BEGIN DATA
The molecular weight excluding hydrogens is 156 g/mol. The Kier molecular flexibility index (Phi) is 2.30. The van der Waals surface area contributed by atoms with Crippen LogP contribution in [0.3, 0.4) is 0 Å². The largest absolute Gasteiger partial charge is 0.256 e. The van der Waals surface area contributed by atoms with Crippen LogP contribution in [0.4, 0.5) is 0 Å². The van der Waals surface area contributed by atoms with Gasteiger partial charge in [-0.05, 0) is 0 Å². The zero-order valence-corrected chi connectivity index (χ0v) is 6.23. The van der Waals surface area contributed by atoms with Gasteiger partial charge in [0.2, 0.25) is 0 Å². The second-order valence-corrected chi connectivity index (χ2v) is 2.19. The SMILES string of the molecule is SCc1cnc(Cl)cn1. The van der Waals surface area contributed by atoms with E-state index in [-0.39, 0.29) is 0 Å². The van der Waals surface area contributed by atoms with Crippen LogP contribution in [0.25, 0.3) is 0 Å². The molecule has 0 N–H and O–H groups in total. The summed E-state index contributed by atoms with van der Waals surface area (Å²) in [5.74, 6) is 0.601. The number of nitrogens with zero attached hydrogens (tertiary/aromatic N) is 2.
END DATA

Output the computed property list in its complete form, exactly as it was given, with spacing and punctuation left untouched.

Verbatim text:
The molecular weight excluding hydrogens is 156 g/mol. The Kier molecular flexibility index (Phi) is 2.30. The van der Waals surface area contributed by atoms with Crippen LogP contribution in [0.3, 0.4) is 0 Å². The largest absolute Gasteiger partial charge is 0.256 e. The van der Waals surface area contributed by atoms with Crippen LogP contribution in [0.4, 0.5) is 0 Å². The van der Waals surface area contributed by atoms with Gasteiger partial charge in [-0.05, 0) is 0 Å². The zero-order valence-corrected chi connectivity index (χ0v) is 6.23. The van der Waals surface area contributed by atoms with Gasteiger partial charge in [0.2, 0.25) is 0 Å². The second-order valence-corrected chi connectivity index (χ2v) is 2.19. The SMILES string of the molecule is SCc1cnc(Cl)cn1. The van der Waals surface area contributed by atoms with E-state index in [-0.39, 0.29) is 0 Å². The van der Waals surface area contributed by atoms with Crippen LogP contribution in [0.25, 0.3) is 0 Å². The molecule has 0 N–H and O–H groups in total. The summed E-state index contributed by atoms with van der Waals surface area (Å²) in [5.74, 6) is 0.601. The number of nitrogens with zero attached hydrogens (tertiary/aromatic N) is 2.